Open submission periods – There are occasions when publishing houses and agencies will have a featured submission period. For example, United Agents held an open house across August.
Friends recommendations – Often writers will know when agents are looking to add to their list and in what particular genre.
One-to-ones – Conferences often offer the opportunity to have one-to-ones with agents and publishers. It was as a result of a one-to-one that I ended up signing with Carina.
I’m lucky enough to have had success with all the above in one way or another in a close space of time, but it’s important to remember that it was the result of sitting at the bus stop for years and years. And for every bus that flew by, spraying water on me as it went by, I never stopped tapping at the keyboard or believing that one day, if I worked hard enough, the buses would start stopping for me.
If you’re on the quest for an agent, the secret isn’t in never giving up, the real secret is to never stop typing.
Last month when my friend, Leanne, tweeted me saying ‘this looks good, we can go after uni!’, it was the start of a very exciting conversation. She is fantastic and is sometimes an extra pair of eyes on Twitter for things exactly like this event. Because I spend a lot of my time either writing books, writing university papers or reading textbooks, my time on social media comes about in fits and starts, so I sometimes miss these great announcements of events and by the time I see them, they are sold out! This is where it is handy, as a lover of books and writing, to have a friend like Leanne to scout these events and tweet me about them! She did the same about the Paige Toon event I went to last month which I shall blog about next week as I totally forgot to at the time! (I blame university/book brain!)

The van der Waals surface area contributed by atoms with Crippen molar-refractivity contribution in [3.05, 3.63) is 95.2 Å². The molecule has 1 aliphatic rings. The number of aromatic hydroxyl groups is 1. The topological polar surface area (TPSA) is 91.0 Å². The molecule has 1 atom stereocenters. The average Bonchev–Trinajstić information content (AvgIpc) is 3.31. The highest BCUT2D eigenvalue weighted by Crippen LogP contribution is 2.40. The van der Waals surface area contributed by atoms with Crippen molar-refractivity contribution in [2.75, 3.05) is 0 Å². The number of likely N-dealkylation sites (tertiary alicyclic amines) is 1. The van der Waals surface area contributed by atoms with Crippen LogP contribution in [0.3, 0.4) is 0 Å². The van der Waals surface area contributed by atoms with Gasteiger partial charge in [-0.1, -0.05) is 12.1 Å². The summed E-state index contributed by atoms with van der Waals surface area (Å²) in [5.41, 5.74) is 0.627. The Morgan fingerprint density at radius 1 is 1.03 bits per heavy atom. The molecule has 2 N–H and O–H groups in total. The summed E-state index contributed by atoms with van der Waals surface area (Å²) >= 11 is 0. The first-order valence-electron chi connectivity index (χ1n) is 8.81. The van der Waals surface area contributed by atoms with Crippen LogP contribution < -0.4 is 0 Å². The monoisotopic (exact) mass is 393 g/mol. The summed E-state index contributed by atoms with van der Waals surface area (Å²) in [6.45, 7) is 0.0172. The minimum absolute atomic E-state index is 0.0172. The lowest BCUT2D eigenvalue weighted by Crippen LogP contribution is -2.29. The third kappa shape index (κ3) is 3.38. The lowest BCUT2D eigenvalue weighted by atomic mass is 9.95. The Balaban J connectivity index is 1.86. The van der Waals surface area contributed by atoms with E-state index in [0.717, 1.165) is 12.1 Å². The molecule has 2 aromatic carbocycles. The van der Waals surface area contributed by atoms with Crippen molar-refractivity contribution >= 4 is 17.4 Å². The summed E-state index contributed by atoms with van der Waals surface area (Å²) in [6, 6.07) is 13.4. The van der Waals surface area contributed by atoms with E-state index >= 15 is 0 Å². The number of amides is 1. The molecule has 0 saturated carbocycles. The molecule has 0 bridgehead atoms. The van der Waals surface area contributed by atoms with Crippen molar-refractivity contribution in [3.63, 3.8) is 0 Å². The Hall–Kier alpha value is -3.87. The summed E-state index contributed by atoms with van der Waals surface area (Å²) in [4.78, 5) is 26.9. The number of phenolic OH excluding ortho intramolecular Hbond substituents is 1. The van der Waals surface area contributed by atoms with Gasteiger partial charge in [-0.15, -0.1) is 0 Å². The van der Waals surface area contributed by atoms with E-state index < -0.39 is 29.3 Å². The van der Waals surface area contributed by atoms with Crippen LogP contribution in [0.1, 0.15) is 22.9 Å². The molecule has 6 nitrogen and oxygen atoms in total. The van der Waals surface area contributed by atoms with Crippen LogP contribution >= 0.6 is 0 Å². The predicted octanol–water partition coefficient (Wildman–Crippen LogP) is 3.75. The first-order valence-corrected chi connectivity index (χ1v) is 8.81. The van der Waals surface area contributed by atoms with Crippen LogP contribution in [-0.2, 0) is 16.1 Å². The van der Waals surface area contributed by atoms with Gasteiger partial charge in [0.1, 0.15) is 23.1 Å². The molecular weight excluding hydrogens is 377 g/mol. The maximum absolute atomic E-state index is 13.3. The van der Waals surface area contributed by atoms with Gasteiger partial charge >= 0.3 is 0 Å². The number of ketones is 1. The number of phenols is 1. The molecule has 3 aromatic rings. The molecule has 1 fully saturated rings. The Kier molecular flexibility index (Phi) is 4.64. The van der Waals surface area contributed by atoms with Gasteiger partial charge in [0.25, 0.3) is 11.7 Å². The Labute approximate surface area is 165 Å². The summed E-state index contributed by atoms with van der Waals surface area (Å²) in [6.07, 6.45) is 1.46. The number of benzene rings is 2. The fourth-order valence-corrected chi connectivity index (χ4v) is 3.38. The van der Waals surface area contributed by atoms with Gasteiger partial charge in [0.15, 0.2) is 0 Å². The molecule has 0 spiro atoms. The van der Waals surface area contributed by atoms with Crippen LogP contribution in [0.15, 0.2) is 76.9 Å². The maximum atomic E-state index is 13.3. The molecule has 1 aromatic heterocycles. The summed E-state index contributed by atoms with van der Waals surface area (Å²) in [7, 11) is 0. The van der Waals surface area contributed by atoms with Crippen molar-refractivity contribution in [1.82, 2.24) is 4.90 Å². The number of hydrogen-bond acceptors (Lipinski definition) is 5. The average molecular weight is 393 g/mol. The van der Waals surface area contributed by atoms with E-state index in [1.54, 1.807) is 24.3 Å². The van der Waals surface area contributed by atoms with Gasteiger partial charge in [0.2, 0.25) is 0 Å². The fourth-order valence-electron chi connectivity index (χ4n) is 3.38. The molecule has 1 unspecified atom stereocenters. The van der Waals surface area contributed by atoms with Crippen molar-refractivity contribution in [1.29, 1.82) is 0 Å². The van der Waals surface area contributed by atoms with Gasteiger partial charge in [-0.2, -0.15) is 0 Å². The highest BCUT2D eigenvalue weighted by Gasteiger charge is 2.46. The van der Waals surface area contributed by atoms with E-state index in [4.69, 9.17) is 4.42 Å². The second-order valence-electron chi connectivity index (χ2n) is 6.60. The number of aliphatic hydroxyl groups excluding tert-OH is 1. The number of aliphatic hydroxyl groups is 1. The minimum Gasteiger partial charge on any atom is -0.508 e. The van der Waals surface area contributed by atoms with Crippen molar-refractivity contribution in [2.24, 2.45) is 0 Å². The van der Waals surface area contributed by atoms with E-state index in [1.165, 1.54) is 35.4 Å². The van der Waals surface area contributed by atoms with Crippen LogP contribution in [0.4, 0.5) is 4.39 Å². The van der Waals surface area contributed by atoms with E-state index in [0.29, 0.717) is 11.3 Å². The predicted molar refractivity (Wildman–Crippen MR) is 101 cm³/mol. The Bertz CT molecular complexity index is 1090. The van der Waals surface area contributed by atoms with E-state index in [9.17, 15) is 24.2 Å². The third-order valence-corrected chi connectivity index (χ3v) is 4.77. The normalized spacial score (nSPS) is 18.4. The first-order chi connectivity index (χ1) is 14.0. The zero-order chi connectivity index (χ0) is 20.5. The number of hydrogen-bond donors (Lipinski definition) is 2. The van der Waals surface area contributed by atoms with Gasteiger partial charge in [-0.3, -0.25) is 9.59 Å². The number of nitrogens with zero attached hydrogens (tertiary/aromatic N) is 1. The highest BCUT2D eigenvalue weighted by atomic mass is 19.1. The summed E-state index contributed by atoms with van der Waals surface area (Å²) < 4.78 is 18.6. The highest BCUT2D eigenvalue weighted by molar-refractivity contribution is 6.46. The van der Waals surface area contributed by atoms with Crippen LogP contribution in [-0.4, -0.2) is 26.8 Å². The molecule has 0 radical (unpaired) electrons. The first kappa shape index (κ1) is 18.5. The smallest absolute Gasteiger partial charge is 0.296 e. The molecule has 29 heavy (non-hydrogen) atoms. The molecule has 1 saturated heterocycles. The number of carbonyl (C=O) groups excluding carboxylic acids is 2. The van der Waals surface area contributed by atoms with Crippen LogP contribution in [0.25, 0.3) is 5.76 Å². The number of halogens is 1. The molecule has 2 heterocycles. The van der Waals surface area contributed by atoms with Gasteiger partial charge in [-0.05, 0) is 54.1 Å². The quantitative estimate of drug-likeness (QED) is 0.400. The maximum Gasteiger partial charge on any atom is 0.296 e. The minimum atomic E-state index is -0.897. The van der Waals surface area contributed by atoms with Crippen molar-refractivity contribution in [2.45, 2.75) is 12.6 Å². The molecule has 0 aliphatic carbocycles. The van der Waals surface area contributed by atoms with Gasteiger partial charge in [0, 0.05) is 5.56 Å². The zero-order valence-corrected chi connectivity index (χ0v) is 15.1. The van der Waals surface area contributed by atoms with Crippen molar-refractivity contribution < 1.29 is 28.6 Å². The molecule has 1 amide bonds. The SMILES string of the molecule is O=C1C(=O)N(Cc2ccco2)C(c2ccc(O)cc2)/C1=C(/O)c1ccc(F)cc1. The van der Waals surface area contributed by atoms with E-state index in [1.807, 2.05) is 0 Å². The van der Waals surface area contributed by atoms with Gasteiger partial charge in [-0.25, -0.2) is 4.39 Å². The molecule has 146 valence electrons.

So fast forward to yesterday, the day had finally come. We were off to London to the offices of Fabulous Magazine for their author event. Not one, not two, but THREE fantastic authors were there to chat to everyone and sign books. A-MAZ-ING, right?
So, we had the very lovely and VERY funny Lindsey Kelk, author of the ‘I heart’ series alongside other novels. Her latest book, ‘We Were on a Break’ is OUT NOW and promises to be another incredibly funny and witty read.
Next we have the amazing Giovanna Fletcher, super talented author of books such as ‘Billy and Me’, ‘Dream a Little Dream’ and her most recent novel, ‘Always with Love’ is a great read. Mum to Buzz and Buddy and wife to Tom, Giovanna amazes me with how she manages to fit everything in and still manage to meet fans and
enjoy an evening out.
And last, but by no means least, the incredibly talented and super friendly Mhairi Mcfarlane. Mhairi is one of the nicest people I have met; easy to chat with, identifiable and a total word wizard! Mhairi’s latest book ‘Who’s that Girl’ is OUT NOW. I am about a
third of the way through it and LOVING IT!